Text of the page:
Question: I am one of three equal owners of a corporation where I continue to work. I just turned age 70 and am wondering if I can defer the start of required minimum distributions from our company 401(k) plan until I retire?
Answer: Required minimum distributions (“RMDs”) must be taken from profit sharing plans, 401(k) plans, pension plans and other qualified retirement plans as well as Individual Retirement Accounts. RMDs must commence on or before April 1 of the calendar year following the year in which a taxpayer attains a specified age, in your case age 73. Distributions from qualified retirement plans, but not IRAs, can be deferred until April 1 of the calendar year following the year of retirement, except for so-called 5% owners of the entity which sponsors the plan. As a one-third owner of your company, you must commence RMDs from your company plan without regard for the date of retirement exception. However, some planning opportunities are available that may permit you to defer the commencement of your RMDs.
For RMD purposes, a 5% owner is a person who owns greater than 5% of the ownership interests or voting rights of the company sponsoring the plan. There are some technical, constructive ownership rules whereby a person is deemed to own the stock or other ownership interests of his or her spouse and other family members. In your case, that analysis is unnecessary as you individually own more than 5% of the stock of the corporation.
At the present time, a taxpayer’s status as a 5% owner status is generally determined in the calendar year in which the taxpayer attains age 73 (the “determination year”). If a taxpayer is a 5% owner in that year, the taxpayer will be deemed to be a 5% owner in all subsequent years, even if the taxpayer no longer owns more than 5% of the shares or voting power of the company. That being said, a taxpayer who is a 5% owner but divests himself or herself of ownership and voting rights before the plan year in which the taxpayer reaches age 73 will not be deemed to be a 5% owner and need not commence RMDs from company sponsored plans until retirement.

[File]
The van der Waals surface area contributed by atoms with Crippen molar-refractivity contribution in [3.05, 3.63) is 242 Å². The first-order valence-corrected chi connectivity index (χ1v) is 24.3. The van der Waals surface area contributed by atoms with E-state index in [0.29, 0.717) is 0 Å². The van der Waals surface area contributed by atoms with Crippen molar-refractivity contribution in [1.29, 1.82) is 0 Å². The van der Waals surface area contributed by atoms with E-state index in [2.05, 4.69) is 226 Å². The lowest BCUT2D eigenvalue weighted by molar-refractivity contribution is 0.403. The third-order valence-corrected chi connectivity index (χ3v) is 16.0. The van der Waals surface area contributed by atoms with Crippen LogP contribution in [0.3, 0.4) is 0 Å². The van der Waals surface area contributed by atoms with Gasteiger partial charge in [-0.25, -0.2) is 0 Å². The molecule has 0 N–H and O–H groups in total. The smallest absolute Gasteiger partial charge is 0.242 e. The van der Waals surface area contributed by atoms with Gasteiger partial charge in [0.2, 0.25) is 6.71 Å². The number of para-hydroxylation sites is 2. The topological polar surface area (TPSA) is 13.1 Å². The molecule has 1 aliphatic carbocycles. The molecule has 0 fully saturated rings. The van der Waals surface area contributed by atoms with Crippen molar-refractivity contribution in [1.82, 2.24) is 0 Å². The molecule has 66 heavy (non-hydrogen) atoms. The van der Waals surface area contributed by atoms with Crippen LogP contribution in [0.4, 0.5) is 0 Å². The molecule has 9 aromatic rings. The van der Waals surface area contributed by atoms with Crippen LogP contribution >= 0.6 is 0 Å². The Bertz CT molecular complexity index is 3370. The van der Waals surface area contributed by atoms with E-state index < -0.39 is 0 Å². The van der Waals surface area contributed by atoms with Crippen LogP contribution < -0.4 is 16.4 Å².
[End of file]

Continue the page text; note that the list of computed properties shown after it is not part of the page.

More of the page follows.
Some planning opportunities are available for employees who wish to continue their employment and defer the start of RMDs and the accompanying tax liability. A taxpayer can divest himself or herself of ownership and voting power prior to the determination year or simply decrease ownership and voting rights to 5% or less prior to that time. This will permit the taxpayer to avoid the commencement of RMDs and defer the same until the taxpayer’s actual retirement.
A taxpayer might choose to transfer company shares and voting rights to a third party and re-acquire them after the determination year. The IRS may of course challenge an arrangement of this sort if the Service can establish that the ownership divestment had no business purpose other than avoiding the commencement of RMDs.
It is noteworthy that the 5% owner exception only applies to qualified plan funds; IRA funds do not qualify for the retirement exception for non 5% owners. However, if a company plan permits IRA funds to be rolled over to the plan, a non 5% owner can transfer IRA funds to a company sponsored plan for whom he or she is employed and continue to enjoy tax deferred growth on retirement plan funds so long as 5% owner status is avoided.
For the fortunate minority of persons whose financial status does not require them to currently utilize their retirement funds, engaging in some creative planning may be desirable. The Internal Revenue Code imposes excises taxes on taxpayers who fail to timely withdraw their RMDs. However, with a recent decrease in the penalty imposed for failing to take RMDs as required, taxpayers seeking to continue to enjoy tax deferred growth in their retirement plan assets may be more willing to risk an aggressive arrangement designed to defer the commencement of RMDs.
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